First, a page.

Since its release in 2012, the PlayStation Vita has remained one of the most secure consumer devices on the market. We will describe the defenses and mitigations that it got right as well as insights into how we finally defeated it. The talk will be broken into two segments: software and hardware. First, we will give some background on the proprietary security co-processor we deem F00D, how it works, and what we had to do to reverse an architecture with minimal public information. Next, we will talk about hardware attacks on a real world secure hardware and detail the setup process and the attacks we were able to carry out. This talk assumes no prior knowledge in hardware and a basic background in system software. Focus will be on the methods and techniques we’ve developed along the way.
How do you hack a device running a full featured, security hardened, and completely proprietary operating system executed on a custom designed SoC? Although the PlayStation Vita did not reach the market success of its contemporaries, it was a surprisingly solid device security-wise. Sony learned from the mistakes of PS3 and PSP and there were (mostly) no “FAIL” moments. It carried exploit mitigations that are standard today but groundbreaking for a “popular” device in 2012: SMAP, kernel ASLR, > 2 security domains, and more. Molecule was the first group to run unsigned code on the device as well as the first to hack kernel mode and TrustZone. However, to target the security co-processor (F00D), we need to bring out the big guns. Using a highly customized version of the popular ChipWhisperer hardware, we carried out hardware attacks on the device including fault injection (glitching) and side channel analysis. In a board with twelve layers, dozens of unknown ICs, and hundreds of passives, how do you even begin to attack it without any information? We will start with the basics: a whirlwind tour of the theory behind the attacks. Then we will move to the practical application: mapping out the power domains of a SoC, soldering tips for microscopic points, finding a good trigger signal, finding a glitch target, and searching the right parameters. Finally, if time permits, we will also talk a bit about how to extend our existing setup to perform side channel analysis with a few modifications.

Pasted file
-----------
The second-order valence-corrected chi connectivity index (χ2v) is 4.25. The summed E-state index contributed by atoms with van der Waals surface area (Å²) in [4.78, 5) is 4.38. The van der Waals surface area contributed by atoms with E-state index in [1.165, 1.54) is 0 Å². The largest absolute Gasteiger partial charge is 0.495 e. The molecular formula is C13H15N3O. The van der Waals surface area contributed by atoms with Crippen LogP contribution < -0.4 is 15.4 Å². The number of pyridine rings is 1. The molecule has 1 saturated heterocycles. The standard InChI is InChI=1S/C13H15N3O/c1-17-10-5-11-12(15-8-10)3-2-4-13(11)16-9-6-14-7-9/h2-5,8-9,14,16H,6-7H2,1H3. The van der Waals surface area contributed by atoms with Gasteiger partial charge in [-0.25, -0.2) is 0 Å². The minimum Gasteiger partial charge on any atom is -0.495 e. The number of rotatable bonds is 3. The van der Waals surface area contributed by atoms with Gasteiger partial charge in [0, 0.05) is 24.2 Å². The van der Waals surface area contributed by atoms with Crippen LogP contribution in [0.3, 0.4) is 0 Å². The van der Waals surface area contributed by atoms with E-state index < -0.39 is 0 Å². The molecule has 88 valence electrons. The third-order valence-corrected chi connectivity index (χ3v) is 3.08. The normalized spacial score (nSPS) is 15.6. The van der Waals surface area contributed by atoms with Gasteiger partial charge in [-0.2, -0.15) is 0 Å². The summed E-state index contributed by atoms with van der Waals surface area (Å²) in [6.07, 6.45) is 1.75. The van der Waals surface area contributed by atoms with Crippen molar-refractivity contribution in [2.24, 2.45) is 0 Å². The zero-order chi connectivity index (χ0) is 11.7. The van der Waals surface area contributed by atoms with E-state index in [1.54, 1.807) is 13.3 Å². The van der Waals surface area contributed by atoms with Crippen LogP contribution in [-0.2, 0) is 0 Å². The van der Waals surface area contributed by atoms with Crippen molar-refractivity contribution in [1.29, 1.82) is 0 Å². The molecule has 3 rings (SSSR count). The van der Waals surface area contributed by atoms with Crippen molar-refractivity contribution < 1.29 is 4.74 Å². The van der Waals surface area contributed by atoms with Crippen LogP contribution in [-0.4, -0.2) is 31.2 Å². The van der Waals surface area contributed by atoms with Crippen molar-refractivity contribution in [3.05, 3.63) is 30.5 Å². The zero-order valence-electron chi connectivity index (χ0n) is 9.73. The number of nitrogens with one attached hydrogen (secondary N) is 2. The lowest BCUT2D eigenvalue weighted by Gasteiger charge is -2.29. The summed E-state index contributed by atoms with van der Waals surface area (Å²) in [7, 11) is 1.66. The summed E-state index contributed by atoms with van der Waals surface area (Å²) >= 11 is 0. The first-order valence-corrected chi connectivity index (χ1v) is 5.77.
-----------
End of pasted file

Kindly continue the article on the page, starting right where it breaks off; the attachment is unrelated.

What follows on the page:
It is unfortunate that the Vita was such a niche device, but we hope this talk will inspire more people to pick it up. The Vita is dead, long live the Vita!